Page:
Marlboro Man, 2.0


Look at this butch, beach-sun, back-lit bro.

Strolling down a February shoreline has never been so masculine-Noir. Champion of solitude and self-possession, our knight in shining Armani walks on toward an untold destination. As the chilly wind nips at his scruff, he pulls at both his collar and his Blu electronic cigarette – eyebrows cocked with a faux pensive confidence all the while. Chambers of silver smoke shoot from his nostrils, and as he looks the camera head on, his gruff cheekbones and deep brown eyes assure America that he is, with the help of his smoking habit, the coolest person in the whole world ever.

Ladies and Gentlemen – meet Marlboro Man 2.0

When I first saw the commercial for Blu electronic cigarettes featuring the man above, I was  in Times Square, New York City. I have seen it on my television at home several times since, but there was something about that first time. There was something about looking up at a god-knows-how-many-pixel screen alongside thousands of families to see a million dollar advertisement promote “nicotine refreshments” that really made me cringe. It felt uniquely strange, and I realized that never before in my life had I seen a television commercial glorify cigarette culture. That was, luckily, a phenomenon eliminated far before I was born.

Advertising for tobacco products on television and radio was banned in 1971, and there has been a constant battle between Big Tobacco and the FCC ever since. As recently as 2010, the Family Smoking Prevention and Tobacco Control Act prohibited tobacco companies from sponsoring sporting, music, or cultural events, virtually eliminating explicit tobacco promotion from anything the public might see or hear. The cultural endorsement of tobacco products once seen everywhere – which successfully presented a malignant habit as a masculine one – was eradicated from the media long ago, and for good reason.

Advertising appealing to young males, which displays cigarette smoking as tough yet sophisticated habit, is a frighteningly successful strategy. Take the original Marlboro Man, for example.

marlboro man

Marlboro Man was first introduced as an advertising strategy in 1955. In just the first two years of his existence, his rugged demeanor increased Marlboro’s sales from $5 billion to $20 billion: an increase of 300%. The trend only continued. Marketing specific to young men quickly spurred an epidemic of cigarette culture which has only recently been beaten back. My short lifetime has witnessed the disappearance of smoking in bars, in restaurants, in many hotels, in just about anywhere that is not outside. Tobacco on school property is a serious crime, and programs are brought in to schools by the dozens each year to inform students of the life long dangers of nicotine addiction. All of this success and recovery is threatened, however, by Marlboro Man 2.0 and the electronic cigarette campaigns which created him.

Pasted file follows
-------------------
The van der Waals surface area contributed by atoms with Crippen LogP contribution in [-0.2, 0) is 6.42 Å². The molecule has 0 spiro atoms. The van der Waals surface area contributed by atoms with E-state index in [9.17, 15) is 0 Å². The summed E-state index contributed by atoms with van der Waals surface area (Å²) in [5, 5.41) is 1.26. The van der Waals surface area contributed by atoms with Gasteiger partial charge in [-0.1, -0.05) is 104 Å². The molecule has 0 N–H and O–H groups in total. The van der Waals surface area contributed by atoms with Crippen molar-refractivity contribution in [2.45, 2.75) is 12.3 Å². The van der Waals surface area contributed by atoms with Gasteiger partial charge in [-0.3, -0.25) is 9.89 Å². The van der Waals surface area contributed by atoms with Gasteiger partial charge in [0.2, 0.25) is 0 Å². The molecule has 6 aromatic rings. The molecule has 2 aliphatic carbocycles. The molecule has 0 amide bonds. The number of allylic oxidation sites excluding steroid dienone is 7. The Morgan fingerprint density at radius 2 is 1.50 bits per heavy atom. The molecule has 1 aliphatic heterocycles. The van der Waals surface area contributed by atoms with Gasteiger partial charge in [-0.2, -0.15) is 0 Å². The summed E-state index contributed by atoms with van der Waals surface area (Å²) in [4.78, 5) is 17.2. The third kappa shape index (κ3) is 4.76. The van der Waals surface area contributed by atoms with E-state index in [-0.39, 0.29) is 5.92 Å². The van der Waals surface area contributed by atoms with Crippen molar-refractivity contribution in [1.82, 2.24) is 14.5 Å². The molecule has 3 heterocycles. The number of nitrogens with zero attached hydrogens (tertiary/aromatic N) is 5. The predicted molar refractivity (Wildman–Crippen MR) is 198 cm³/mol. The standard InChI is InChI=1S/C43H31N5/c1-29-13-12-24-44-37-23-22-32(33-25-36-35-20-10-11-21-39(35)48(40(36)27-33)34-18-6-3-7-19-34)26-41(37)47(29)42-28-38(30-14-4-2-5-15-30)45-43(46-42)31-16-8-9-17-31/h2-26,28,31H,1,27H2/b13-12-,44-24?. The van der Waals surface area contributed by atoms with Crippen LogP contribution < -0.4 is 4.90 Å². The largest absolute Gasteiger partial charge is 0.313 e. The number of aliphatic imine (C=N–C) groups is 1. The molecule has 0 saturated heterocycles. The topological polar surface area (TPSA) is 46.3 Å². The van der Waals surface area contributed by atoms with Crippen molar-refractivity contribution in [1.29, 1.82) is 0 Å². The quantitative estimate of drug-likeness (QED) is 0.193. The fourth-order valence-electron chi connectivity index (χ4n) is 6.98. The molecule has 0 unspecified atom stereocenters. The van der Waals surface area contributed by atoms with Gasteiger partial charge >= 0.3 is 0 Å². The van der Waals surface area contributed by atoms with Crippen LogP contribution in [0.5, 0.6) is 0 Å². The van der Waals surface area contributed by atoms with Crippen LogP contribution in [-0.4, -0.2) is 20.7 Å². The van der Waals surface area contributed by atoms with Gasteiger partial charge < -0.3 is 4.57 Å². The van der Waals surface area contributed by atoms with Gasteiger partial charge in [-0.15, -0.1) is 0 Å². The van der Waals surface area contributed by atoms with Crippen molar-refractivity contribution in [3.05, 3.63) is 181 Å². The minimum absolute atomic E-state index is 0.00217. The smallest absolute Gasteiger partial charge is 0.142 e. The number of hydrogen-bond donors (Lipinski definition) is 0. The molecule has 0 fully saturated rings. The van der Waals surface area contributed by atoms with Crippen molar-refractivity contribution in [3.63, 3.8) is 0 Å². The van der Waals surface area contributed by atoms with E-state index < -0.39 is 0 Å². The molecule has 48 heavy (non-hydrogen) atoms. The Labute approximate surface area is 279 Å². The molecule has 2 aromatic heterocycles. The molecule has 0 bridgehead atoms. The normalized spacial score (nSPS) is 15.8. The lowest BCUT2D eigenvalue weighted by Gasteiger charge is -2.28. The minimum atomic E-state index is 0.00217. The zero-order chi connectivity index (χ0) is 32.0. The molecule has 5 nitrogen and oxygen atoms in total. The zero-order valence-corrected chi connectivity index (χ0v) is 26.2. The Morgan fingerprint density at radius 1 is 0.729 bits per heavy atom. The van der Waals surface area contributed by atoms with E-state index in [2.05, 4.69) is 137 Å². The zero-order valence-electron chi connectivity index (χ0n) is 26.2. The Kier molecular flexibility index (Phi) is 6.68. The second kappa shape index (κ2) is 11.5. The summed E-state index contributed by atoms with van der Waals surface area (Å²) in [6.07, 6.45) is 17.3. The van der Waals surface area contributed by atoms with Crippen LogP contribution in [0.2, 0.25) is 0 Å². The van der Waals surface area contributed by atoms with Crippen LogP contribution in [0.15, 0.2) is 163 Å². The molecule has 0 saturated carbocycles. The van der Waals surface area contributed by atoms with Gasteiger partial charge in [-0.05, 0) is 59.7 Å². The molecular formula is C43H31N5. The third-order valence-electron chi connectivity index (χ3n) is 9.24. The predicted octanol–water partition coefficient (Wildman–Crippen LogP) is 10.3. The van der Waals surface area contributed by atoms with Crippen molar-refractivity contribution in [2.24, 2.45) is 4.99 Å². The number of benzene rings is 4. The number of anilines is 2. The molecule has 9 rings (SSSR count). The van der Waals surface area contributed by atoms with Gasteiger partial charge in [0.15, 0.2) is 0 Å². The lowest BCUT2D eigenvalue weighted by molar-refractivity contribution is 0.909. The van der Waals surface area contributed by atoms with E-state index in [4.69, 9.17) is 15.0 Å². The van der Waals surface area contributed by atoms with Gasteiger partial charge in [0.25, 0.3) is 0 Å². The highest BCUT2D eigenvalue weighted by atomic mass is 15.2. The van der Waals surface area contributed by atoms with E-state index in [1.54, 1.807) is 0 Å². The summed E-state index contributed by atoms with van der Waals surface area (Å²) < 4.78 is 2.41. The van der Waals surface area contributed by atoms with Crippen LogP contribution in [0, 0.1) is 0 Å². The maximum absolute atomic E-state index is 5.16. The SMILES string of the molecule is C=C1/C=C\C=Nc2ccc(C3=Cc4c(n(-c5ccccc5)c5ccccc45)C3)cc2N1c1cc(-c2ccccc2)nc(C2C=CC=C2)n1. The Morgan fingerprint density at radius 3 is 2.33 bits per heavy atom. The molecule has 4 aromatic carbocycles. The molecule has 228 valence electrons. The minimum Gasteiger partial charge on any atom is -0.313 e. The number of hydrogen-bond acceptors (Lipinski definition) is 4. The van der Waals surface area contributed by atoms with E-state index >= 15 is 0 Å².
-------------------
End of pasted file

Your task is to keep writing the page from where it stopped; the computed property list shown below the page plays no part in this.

Electronic cigarettes as a concept are not the problem. Although not regulated by the FDA they are, for the most part, less of a health risk than conventional cigarettes, and they provide a viable medium of emancipation from nicotine addiction. Unacceptable, however, is the advertising strategy employed to sell them, which through the use of flavored vapors and commercials like Marlboro Man 2.0 is blatantly aimed at young adults. As the results of this resurgence of smoking culture in the media begin to appear, it is clear that this nefarious marketing scheme should be addressed by law sooner rather than later. Electronic cigarette use and, consequently, conventional cigarette use has increased significantly in the last five years according to the CDC, with the use of electronic cigarettes among middle and high school students doubling between 2011 and 2012. These and tens of other similarly troubling statistics reflect not only a misguided appreciation of smoking, but a lack of appreciation for its terrible consequences among America’s budding adults.

For this reason, electronic cigarette advertisements, which promote the pernicious rut of nicotine addiction, should be banned from all types of mass media. If electronic cigarettes are to market the same skewed view of smoking as conventional cigarettes, they should face the same social elimination as conventional cigarettes as well.

It is important that we as a society perpetuate the truth to our youth: that smoking culture is a culture to be admonished, not admired. The families of Wayne McLaren, David McLean, and Dick Hammer – the three Marlboro Men, each of whom died of lung cancer before the age of 60 – would say very much the same thing. There is no glory or fashion in the culture of smoking smoking, electronic or not, and to advertise otherwise is a perversion of reality. To do so before the vulnerable eyes of youthful future generations is especially immoral.

If we are to learn from the societal disaster enacted by the original Marlboro Man, we must end his 21st century counterpart before it is too late.